The occurrence and distribution of the JAS Type A behavior pattern in a university student population

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dc.contributor.advisor Catano, Victor M. (Victor Michael), 1944-
dc.creator Hodson, Sandra, 1945-
dc.date.accessioned 2011-05-09T12:32:39Z
dc.date.available 2011-05-09T12:32:39Z
dc.date.issued 1984
dc.identifier.uri http://library2.smu.ca/xmlui/handle/01/22736
dc.description vi, 77, [21] leaves : ill. ; 28 cm.
dc.description Bibliography: leaves 72-77.
dc.description.abstract The Type A behavior pattern, characterized by excessive competitive drive, aggressiveness, impatience, and time urgency has been associated with a twofold risk of coronary heart disease (CHD). Despite the long term negative health effects of the behavior pattern, it has been resistant to change once established. Some clinicians propose that it may be more effective to prevent the development of this behavior pattern in young people rather than try to change it once it is well established. The present study examined the occurrence and distribution of the type A behavior pattern in students at two Maritime universities to examine (1) the degree to which university students reported Type A behaviors, (2) whether the level of Type A behavior varied with students from different programs of study, and (3) whether there were gender differences. A sample of 722 students drawn from four faculties and four levels of study were assessed by a modified form of the Jenkins Activity Survey (JAS). The results of this study indicate that university students scored similarly on the JAS to the normative Western Collaborative Group Study and relevant occupational samples on the Type A scale and the Speed-and-Impatience scale but scored lower on the Hard-Driving-and-Competitive scale. Commerce students obtained the highest JAS scores, followed by Engineering students. In general, JAS scores increased as students advanced from 1st year to graduate or professional study. Females scored higher than male students in all programs but Commerce. Demographic variables did not significantly relate to students’ JAS scores. These results identify four target groups for preventative programs: (1) Commerce students, (2) graduate students, (3) professional students, and (4) female students. Extremely high scores for females in graduate studies and Engineering suggest that women in non-traditional fields may be at particular risk. Questions related to the extent that Type A individuals actively choose occupations known to reinforce their behavior patterns and the extent to which the behavior pattern is shaped by environmental contingencies need to be examined.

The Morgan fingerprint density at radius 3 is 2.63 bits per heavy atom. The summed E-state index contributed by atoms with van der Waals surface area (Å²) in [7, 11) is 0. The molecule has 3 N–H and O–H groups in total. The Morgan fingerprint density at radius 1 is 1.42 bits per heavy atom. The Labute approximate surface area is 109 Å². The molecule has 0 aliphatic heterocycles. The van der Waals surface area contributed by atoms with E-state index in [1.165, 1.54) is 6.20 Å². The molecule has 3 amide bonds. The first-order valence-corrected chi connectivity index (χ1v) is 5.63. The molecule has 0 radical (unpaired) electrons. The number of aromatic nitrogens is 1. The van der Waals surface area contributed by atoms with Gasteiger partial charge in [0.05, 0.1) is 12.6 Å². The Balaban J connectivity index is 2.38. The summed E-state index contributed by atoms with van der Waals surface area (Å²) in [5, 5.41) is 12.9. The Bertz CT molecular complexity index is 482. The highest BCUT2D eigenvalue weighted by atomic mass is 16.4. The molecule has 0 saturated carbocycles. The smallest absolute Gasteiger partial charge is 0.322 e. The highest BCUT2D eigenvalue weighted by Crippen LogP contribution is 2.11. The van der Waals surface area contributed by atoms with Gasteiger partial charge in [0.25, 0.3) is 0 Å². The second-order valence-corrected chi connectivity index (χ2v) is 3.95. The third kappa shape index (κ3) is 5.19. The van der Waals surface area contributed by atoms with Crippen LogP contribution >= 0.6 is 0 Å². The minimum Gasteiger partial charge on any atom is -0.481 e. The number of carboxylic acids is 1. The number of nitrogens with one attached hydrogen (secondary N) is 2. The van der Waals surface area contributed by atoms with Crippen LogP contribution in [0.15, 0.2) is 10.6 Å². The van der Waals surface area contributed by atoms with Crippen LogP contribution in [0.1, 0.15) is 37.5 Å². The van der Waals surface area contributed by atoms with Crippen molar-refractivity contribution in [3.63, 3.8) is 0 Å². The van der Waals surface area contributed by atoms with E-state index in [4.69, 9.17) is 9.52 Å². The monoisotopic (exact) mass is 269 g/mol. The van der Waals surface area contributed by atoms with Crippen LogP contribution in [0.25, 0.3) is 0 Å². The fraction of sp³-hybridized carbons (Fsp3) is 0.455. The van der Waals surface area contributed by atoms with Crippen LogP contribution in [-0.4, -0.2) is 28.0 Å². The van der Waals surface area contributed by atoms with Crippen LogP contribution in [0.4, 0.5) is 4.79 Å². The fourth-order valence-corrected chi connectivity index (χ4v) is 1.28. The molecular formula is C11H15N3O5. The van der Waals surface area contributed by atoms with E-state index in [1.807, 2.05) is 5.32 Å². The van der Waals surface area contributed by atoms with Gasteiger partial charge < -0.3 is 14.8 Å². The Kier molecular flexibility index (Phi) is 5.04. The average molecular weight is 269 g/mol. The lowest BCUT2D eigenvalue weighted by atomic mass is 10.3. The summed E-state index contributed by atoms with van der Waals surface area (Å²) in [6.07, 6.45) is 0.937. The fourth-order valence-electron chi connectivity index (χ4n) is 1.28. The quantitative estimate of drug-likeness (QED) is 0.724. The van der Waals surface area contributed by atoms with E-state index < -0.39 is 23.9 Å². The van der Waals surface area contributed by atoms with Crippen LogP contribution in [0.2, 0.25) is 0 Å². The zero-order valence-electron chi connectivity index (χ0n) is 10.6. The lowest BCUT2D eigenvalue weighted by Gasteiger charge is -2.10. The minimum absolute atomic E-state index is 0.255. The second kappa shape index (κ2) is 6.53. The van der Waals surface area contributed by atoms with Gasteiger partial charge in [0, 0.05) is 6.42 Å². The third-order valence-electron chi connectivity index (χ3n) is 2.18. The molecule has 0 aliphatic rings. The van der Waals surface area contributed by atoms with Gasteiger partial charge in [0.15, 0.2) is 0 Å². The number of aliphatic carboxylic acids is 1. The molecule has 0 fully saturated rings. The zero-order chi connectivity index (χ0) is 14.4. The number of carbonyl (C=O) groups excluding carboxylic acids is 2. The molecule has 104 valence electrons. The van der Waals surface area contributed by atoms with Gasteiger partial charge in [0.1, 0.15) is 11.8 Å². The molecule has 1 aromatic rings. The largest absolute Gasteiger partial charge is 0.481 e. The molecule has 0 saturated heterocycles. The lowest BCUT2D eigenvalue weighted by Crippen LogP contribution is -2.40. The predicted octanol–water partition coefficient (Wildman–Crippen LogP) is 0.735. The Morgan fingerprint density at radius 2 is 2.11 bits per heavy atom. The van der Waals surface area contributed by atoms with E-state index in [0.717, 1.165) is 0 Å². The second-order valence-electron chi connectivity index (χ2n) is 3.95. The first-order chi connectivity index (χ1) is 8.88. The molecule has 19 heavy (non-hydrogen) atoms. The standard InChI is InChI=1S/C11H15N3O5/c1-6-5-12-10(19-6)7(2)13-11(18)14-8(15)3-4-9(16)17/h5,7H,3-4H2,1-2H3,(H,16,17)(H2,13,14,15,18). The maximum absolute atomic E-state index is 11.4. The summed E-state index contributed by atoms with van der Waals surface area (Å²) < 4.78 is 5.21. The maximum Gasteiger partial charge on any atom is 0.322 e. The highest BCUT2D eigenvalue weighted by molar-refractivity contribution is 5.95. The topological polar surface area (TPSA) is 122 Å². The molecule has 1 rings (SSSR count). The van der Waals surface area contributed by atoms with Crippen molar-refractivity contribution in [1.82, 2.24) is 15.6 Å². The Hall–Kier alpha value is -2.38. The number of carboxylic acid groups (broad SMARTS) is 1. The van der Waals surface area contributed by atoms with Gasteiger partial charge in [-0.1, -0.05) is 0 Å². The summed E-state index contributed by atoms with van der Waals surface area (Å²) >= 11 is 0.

dc.language.iso en
dc.publisher Halifax, N.S. : Saint Mary's University
dc.subject.lcsh Personality
dc.subject.lcsh College students -- Psychology
dc.title The occurrence and distribution of the JAS Type A behavior pattern in a university student population
dc.type Text
thesis.degree.name Master of Science in Applied Psychology
thesis.degree.level Masters
thesis.degree.discipline Psychology
thesis.degree.grantor Saint Mary's University (Halifax, N.S.)


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